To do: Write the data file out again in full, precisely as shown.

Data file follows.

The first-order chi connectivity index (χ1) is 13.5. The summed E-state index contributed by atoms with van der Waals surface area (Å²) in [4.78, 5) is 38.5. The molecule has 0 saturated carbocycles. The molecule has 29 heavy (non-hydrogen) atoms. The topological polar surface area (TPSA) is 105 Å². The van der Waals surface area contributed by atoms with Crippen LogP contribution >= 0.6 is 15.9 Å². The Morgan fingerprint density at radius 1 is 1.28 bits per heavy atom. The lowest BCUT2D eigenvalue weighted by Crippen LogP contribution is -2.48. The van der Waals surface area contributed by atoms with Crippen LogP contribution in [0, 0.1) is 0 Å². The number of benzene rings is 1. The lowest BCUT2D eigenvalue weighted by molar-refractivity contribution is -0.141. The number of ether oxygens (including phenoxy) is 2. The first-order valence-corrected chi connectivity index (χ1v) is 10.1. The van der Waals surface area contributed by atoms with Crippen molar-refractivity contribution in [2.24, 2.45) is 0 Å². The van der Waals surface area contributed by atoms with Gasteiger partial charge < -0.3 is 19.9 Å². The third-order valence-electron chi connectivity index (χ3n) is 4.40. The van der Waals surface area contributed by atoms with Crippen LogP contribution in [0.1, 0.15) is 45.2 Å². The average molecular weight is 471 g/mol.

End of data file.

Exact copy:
The first-order chi connectivity index (χ1) is 13.5. The summed E-state index contributed by atoms with van der Waals surface area (Å²) in [4.78, 5) is 38.5. The molecule has 0 saturated carbocycles. The molecule has 29 heavy (non-hydrogen) atoms. The topological polar surface area (TPSA) is 105 Å². The van der Waals surface area contributed by atoms with Crippen LogP contribution >= 0.6 is 15.9 Å². The Morgan fingerprint density at radius 1 is 1.28 bits per heavy atom. The lowest BCUT2D eigenvalue weighted by Crippen LogP contribution is -2.48. The van der Waals surface area contributed by atoms with Crippen LogP contribution in [0, 0.1) is 0 Å². The number of benzene rings is 1. The lowest BCUT2D eigenvalue weighted by molar-refractivity contribution is -0.141. The number of ether oxygens (including phenoxy) is 2. The first-order valence-corrected chi connectivity index (χ1v) is 10.1. The van der Waals surface area contributed by atoms with Crippen molar-refractivity contribution in [2.24, 2.45) is 0 Å². The van der Waals surface area contributed by atoms with Gasteiger partial charge < -0.3 is 19.9 Å². The third-order valence-electron chi connectivity index (χ3n) is 4.40. The van der Waals surface area contributed by atoms with Crippen LogP contribution in [0.1, 0.15) is 45.2 Å². The average molecular weight is 471 g/mol.